Master the Flat Twist in 4 Easy Steps
This entry was posted on November 22, 2010.
Looking for a simple yet elegant hairstyle? Flat twists fit the bill! This super-versatile look can be customized to fit anyone and any occasion: flat twists look great on children, adults, men, and women and can just as easily swoop up into a super-chic updo, back into a riot of curls, or even around the whole head. And the best thing of all is that pretty much anyone can do flat twists themselves – no stylist needed! Here’s how:
Step 1: Preparation
You won’t need too many tools, but before you start creating your flat twists, you should gather:
- 1 fine-, medium-toothed, or rattail comb
- alligator clips or mini rubber bands
- your styling product of choice
Make sure to wash and condition hair very well. Take special care to cleanse your scalp thoroughly, since it will be more exposed to dirt and pollution than usual. If your hair is naturally straight or fine, you may want to wait a few days after washing locks, so that your hair can have more “grip.” Relaxed or natural, women with curly, coiled, or kinky hair can start twisting damp tresses (not sopping wet or completely dry) or blow-dry them straight first. [Note: As a general rule, straighter hair should be twisted dry, while curlier locks should be twisted wet.]
Step 2: Part the Hair
Using your comb, separate the section of hair to be flat twisted from the rest of your mane. This is completely up to you, as you can create as few as 2 and as many as 20 twists, depending on the style you want, and these can be in the front, back, or sides of your hair. For our purposes here, we will focus on flat twists that start at the front of the head and work backward (pictured), so part hair roughly from ear to ear and secure in place with clips or bands.
Now divide this front section into smaller rows running from the hairline backward. Start in the middle of the head to make sure you create just the profile you’re seeking. Depending on your face shape, you may want to do an even number of flat twists with a center or a side part, or you may want an odd number with one twist up the middle. So start here to make sure you get the look you want.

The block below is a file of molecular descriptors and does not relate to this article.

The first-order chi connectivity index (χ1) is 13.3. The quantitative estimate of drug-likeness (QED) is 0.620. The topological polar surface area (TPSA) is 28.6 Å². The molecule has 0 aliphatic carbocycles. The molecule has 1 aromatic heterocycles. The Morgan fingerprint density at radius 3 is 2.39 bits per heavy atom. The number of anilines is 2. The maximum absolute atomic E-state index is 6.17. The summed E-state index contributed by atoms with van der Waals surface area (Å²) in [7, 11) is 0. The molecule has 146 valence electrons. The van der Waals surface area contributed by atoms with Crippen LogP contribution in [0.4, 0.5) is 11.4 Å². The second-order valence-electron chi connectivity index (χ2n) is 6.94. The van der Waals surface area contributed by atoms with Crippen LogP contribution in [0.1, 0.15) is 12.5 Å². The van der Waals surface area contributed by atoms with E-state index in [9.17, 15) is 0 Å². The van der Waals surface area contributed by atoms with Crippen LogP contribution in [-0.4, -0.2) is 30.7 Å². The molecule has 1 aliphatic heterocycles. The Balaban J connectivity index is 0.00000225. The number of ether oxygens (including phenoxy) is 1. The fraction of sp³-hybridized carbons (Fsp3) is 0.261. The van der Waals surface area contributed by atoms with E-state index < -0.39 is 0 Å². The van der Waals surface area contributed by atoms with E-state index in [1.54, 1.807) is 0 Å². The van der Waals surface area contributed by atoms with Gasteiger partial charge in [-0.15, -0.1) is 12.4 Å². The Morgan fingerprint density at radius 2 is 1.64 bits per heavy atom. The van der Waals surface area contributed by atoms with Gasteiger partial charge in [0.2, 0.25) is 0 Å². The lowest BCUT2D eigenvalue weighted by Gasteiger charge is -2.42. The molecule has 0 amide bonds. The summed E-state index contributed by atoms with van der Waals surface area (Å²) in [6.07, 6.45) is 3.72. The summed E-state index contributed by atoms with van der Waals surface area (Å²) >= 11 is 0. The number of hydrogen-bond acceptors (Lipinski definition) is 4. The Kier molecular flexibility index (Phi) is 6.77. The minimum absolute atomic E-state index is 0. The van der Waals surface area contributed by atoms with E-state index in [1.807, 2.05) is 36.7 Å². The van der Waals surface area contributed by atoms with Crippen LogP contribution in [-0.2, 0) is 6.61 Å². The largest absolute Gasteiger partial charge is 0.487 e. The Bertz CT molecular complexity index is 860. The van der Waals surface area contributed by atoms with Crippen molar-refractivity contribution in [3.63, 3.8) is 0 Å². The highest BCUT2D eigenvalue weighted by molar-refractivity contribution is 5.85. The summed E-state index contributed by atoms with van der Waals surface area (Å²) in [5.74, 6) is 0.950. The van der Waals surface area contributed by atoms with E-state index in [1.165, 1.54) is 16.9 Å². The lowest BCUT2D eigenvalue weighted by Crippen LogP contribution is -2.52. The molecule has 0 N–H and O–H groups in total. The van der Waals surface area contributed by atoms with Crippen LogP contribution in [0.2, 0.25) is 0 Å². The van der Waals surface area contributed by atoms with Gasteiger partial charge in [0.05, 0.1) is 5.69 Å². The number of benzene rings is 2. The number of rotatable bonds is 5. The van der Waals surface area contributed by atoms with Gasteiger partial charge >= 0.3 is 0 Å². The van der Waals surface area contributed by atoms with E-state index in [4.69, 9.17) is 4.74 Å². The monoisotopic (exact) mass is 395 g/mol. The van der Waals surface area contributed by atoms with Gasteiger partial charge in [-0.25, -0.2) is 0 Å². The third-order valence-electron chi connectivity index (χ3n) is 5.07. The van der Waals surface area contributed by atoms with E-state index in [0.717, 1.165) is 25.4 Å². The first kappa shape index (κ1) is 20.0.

For best results, part and twist one section at a time. Too many clips and rubber bands in the same area can be hard to work around, especially if locks are wet, so keep it simple. Also try to divide hair into uniform segments; for more variety, start each column very thin and gradually widen toward the middle of the head.
Step 3: Twist the Hair
Flat rolls are faster to do and created a rounded, almost rope-like look that’s great for updos and more upscale hairstyles. To create these, simply grab the front portion of a row and begin to roll it under, using the same motion used for Bantu knots – just remember to keep the tension in the hair pulling backwards, not straight up. Give this segment of hair a few turns and then gradually work your way back toward the crown of the head, rolling strands together between your thumb and index finger. Use your favorite styling/holding product to give your twists a nice gloss and keep them in place.
Real flat twists take a bit more patience and practice, but still aren’t all that difficult. Starting at the hairline, split the section to be twisted into two parts. Next, wrap these two parts around each other two to three times, using the same motion used for two-strand twists and just enough tension to pull hair back and taut without causing pain or breakage. Working your way back toward the crown, use your fingers to continue splitting your row of hair in half. Incorporate each new half with one of the old ones and twist it all together again. Continue this process until you reach the end of the row, then secure at the scalp with a rubber band or clip.
Step 4: Finishing the Twist
You may choose to twist your hair all the way from hairline to hairline; if so, simply close the look by two-strand twisting each row to the tips of the hair.
However, if you plan to incorporate another look with your flat twists, you will need to do something else with your loose ends. One way to secure each twist is to coil the free hair into a tiny Bantu knot. You can also create a sideways fishtail of sorts, using all of your loose ends, or simply leave rubber bands in place and let your free hair fly, well, free.
Then you’re done! You can add a few shots of shine spray or spritz to hold your flat twists in place or make them glossy, but you don’t have to. All you have to do is style the rest of your hair and go!
Take care of yourselves,